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1st Michigan Cavalry
in the American Civil War

Regimental History
First Michigan Cavalry, Cols., Thornton F. Brodhead, Charles H. Town, Peter Stagg; Leiut.-Cols., Joseph T. Copeland, George R. Maxwell, Andrew W. Duggan; Majs., William S. Atwood, Angelo Paldi, Charles H. Town, Thomas M. Howrigan, Myron Hickey, Thurlow W. Lusk, Melvin Brewer, Robert Sproul, Lineus F. Warner. This regiment was organized at Detroit and mustered into the U. S. service Sept. 13, 1861, with an enrollment of 1,144 officers and men. It left the state Sept. 9 for Washington, D. C, and went into camp at Frederick, Md., where it remained several months. It comprised a part of Gen. Banks' forces, which in Feb., 1862, moved to Harper's Ferry and later entered the Shenandoah Valley, advancing as far as Winchester, pushing the Confederates before them. The regiment distinguished itself in many skirmishes while advancing up the valley and companies and detachments made a number of brilliant charges which attracted the attention of Gen. Banks and received from him complimentary mention in orders. The regiment remained at Williamsport until June 12, when it took part in Gen. Pope's Virginia campaign. It was in Gen. Banks' command when he fought the battle of Cedar mountain, was engaged at Manassas, suffering severely in that battle, and during the early months of 1863 it had several skirmishes with the enemy, losing a number in killed and wounded. It was then assigned to the famous Michigan cavalry brigade, consisting of the 1st, 5th, 6th and 7th regiments, and served with the brigade until the close of the war. The brigade was formed at Washington, Dec. 12, 1862, of the 5th, 6th and 7th regiments, the 1st being added the following spring. The brigade moved in pursuit of Lee from Fairfax Court House June 25, 1863, and on the 27th the 1st was detached to Harper's Ferry, and the 7th for special duty towards Sharpsburg. The brigade was united at Hanover under the command of Gen. Custer and was engaged at Hanover, Huntertown, and at Gettysburg, where the 1st cavalry saved Battery M and the day, meeting an entire cavalry brigade in a saber charge and driving it from the field. This was one of the most desperate as well as brilliant charges of the war and turned what appeared to be a defeat of the Union forces into a complete victory. The regiment lost at Gettysburg 11 officers and 80 men killed, wounded or missing. On July 4 one squadron of the regiment charged the enemy at Fairfield gap, driving the Confederates out and holding it until the entire column passed. Two officers were killed and 17 men were killed or wounded in this charge. The regiment took part in the severe engagement at Falling Waters, where it captured 2 battle-flags, a major and 70 men. It then returned to Virginia and was constantly on duty with the brigade, meeting the enemy at many places. At James City in October, the 1st and 5th regiments were formed in column of battalions, ordered to draw sabers and, while the band played "Yankee Doodle," went forward at a full gallop, scattering the foe in their front, and afterward secured a place of safety for the whole command. On Oct. 19 the regiment met the enemy at Buckland mills in a severe engagement and a week later fought at Morton's ford. In December, 370 of the regiment reenlisted and went to Michigan on a 30-day furlough. In Feb., 1864, Gen. Kilpatrick started on a raid to Richmond, taking with him the members of the regiment who did not reenlist, and they shared all the vicissitudes, dangers and hard- ships of the raid, actually going over the first line of works at Richmond, but were unable to go further and returned to the army after severe fighting and many losses. After the veteran furlough the regiment reassembled at Camp Stoneman, D. C., and was joined by a battalion of newly organized troops that had been recruited the previous December. The regiment was among the forces commanded by Gen. Sheridan in his celebrated raid in the rear of Lee's army and took part in the severe engagements that were fought both in the advance upon Richmond and the return. One battalion charged the enemy conducting 400 Union prisoners to Richmond and recaptured all of them. At Yellow tavern the regiment moved forward, meeting a severe line of grape and canister from a battery concealed on the right, but, nothing daunted, it advanced with cheers and yells, though it had to cross five fences and a narrow bridge, rode straight for the battery and captured it with a large number of prisoners. It took part in the severe engagement at Haw's shop, where the battle raged for hours with great fury, each side obstinately contesting every inch of ground. The regiment was at Cold Harbor and during a spirited engagement with infantry, artillery and cavalry it made a saber charge upon the enemy and broke his line, when the Confederates threw down their arms and fled, leaving their dead and wounded on the field. The next morning that portion of the line held by the regiment was attacked by a large force of the enemy, but the attack was repulsed. In June it was engaged in the battle of Trevilian Station, and in the latter part of July was ordered to Washington to take part in the Shenandoah campaign under Gen. Sheridan. It shared all the vicissitudes of the numerous battles that culminated in driving Gen. Early and all Confederate forces out of the valley. In Feb., 1865, the regiment was a part of the forces under Gen. Sheridan when he moved against the enemy's communications at Gordonsville, and in March fought the Confederate cavalry at Louisa Court House, defeating the enemy and destroying a large amount of public property. The regiment helped to destroy the locks, aqueducts and mills on the James river canal, the destruction of which was a serious embarrassment to Gen. Lee. It fought at Five Forks and clung close to the enemy during the memorable days of the pursuit of Lee's army, everywhere striking hard blows that helped to deprive the enemy of his wagon trains and artillery, fighting desperately at Sailor's creek, where the Michigan brigade destroyed 400 wagons, captured 16 guns, and cut off Gen. Ewell's corps from Lee's army, when Gen. Ewell and his corps of 6,000 surrendered. After the surrender of the Army of Northern Virginia, the regiment was sent to North Carolina, but returned to Washington, where it took part in the grand review. It was then ordered to Fort Leavenworth, Kan., thence to Fort Laramie, Wyo. Ter., and the men endured great hardships in their campaign against the Indians in the far West. The regiment was mustered out at Salt Lake City, Utah, March 10, 1866, where the men were paid and disbanded. Its total enrollment was 2,490; killed in action, 96; missing in action, 40; died of wounds, 52; died as prisoners of war, 58; died of disease, 172; drowned, 2; killed accidentally, 4; killed by Indians, 1; discharged for disability, 209.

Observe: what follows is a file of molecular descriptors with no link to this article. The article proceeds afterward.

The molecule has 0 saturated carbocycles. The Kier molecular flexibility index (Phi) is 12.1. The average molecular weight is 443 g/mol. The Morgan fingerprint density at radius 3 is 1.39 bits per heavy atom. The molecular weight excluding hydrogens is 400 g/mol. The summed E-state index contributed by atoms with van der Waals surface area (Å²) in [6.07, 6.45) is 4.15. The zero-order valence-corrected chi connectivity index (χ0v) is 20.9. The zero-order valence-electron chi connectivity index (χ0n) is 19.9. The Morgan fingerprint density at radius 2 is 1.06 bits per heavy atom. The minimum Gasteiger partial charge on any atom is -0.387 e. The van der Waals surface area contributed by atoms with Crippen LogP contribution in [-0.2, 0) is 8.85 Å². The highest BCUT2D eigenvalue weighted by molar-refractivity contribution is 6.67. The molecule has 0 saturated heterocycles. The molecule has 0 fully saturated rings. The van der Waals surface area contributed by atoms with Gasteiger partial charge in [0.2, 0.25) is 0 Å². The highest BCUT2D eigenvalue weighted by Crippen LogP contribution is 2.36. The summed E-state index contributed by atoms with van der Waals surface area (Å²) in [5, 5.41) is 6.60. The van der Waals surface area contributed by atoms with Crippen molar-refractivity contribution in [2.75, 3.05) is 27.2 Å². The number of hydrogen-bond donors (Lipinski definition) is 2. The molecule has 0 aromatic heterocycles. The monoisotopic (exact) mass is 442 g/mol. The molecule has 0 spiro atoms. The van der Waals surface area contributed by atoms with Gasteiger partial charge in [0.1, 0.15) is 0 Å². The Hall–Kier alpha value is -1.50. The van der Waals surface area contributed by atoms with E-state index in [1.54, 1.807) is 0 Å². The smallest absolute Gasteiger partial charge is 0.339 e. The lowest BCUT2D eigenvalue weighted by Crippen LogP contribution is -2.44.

Footnotes:
Regimental history taken from "The Union Army" by Federal Publishing Company, 1908 - Volume 3